Commanding the Future: The Transformation of Air Force Space Command
Lord, Lance W., Air & Space Power Journal
Victory smiles upon those who anticipate the changes in the character of war, not upon those who wait to adapt themselves after changes occur.
NO ONE WOULD deny that the character of war has changed over the past century. The twentieth century saw a transition from attrition warfare in both world wars to guerilla warfare in Vietnam. The global-security situation has evolved from a standoff between superpowers throughout the Cold War to regional conflicts in the Balkans and Southwest Asia, humanitarian operations, and the global war on terrorism. The latest evolution of Air Force basic doctrine reminds us of the necessity to remain "aware of the lessons of the past-alert and receptive to future technologies and paradigms" because they may, in some manner or another, "alter the art of air and space warfare."1 Air Force Space Command is on a path today that takes these words of wisdom to heart. This article outlines that path by looking first at some key lessons learned from recent conflicts, the foundation laid early on in military space operations, and, finally, the vision for the Air Force Space Command of the future.
Today, events unfold before our eyes around the world as if we were there. We have advance warning of adverse weather as it develops. We can communicate with people 10 or 10,000 miles away with equal ease, and a small receiver tells us our exact position and how fast we are moving in the air, on land, or at sea. New technologies move large amounts of data around the world at the speed of light. Although a century ago people would have considered such feats science fiction, modern space capabilities make these, and so many more things, unquestionable facts. Space power has transformed our society and our military. Today, at the outset of the twenty-first century, we simply cannot live-or fight and win-without it.
Although many people refer to Operation Desert Storm as the first space war, it did not mark the first use of space capabilities during conflict. During the war in Vietnam, space systems-communications and meteorological satellites-provided near-real-time data that was essential for combat operations.2 The Gulf War of 1991, however, was the "first conflict in history to make comprehensive use of space systems support."3 Since then, we have worked hard to integrate the high-tech advantages provided by speed-of-light space capabilities into all our forces-air, land, and sea. Those efforts significantly improved our American joint way of war, and they paid off during Operation Iraqi Freedom.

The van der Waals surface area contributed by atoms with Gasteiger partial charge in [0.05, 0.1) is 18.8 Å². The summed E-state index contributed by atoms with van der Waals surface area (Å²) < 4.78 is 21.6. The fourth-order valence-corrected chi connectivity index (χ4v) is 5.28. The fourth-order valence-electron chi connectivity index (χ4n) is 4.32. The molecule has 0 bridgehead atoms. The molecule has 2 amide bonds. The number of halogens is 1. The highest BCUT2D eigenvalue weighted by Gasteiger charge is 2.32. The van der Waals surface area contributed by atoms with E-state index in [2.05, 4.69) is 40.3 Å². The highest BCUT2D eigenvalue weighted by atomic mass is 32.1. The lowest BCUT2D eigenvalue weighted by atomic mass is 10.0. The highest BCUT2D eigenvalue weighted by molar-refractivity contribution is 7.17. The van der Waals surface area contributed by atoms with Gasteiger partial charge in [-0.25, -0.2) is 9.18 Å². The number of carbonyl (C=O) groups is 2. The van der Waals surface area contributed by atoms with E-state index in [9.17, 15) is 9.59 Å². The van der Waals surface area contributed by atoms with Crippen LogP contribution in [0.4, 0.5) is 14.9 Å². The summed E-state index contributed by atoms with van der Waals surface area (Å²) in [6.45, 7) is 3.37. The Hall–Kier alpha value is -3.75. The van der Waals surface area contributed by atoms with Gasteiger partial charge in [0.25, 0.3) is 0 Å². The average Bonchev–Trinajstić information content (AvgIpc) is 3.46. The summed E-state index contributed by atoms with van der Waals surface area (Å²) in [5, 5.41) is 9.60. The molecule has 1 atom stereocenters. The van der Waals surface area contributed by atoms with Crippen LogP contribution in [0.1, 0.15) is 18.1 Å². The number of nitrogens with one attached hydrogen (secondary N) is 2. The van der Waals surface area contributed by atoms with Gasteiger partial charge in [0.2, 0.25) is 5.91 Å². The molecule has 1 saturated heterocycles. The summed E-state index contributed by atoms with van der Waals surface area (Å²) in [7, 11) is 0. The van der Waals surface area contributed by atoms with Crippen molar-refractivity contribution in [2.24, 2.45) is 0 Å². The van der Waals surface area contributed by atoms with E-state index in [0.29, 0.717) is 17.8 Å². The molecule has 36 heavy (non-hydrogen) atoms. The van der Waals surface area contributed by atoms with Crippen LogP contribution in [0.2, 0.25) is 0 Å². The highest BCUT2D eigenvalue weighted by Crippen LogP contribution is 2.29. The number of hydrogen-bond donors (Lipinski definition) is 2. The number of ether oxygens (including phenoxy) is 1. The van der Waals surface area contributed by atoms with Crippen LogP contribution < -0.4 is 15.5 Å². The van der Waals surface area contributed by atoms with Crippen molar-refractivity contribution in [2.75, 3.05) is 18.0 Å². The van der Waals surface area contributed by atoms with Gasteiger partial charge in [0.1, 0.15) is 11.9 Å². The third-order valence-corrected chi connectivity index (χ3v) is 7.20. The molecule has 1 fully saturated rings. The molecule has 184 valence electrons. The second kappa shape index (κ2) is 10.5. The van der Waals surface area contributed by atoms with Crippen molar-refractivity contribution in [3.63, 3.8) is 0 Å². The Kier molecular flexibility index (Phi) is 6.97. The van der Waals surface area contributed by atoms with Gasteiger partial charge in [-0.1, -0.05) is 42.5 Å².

American forces led a coalition that set benchmarks for speed, precision, lethality, reach, and flexibility. As President George W. Bush said on 1 May 2003 aboard the USS Abraham Lincoln, "Operation Iraqi Freedom was carried out with a combination of precision and speed and boldness the enemy did not expect, and the world had not seen before. From distant bases or ships at sea, we sent planes and missiles that could destroy an enemy division, or strike a single bunker."4 In a matter of minutes-not hours, days, or weeks as in past wars-commanders identified and engaged targets and received timely battle damage assessment. Lt Gen T. Michael "Buzz" Moseley, the combined force air component commander, reinforced the role that space capabilities played when he said, "The satellites have been just unbelievably capable . . . supporting conventional surface, naval, special ops and air forces. They've made a huge difference for us."5
Space warriors deployed to the coalition's air and space operations centers (AOC); some served as expert advisors to the combined force land component commander; and others deployed to wing-level units where they integrated, facilitated, and generated space-combat effects. In the evolving nature of warfare, though, not all of our space warriors need to deploy. Space forces operating from home stations backed up those deployed experts and in many cases provided direct support and information to joint and coalition forces in the field. …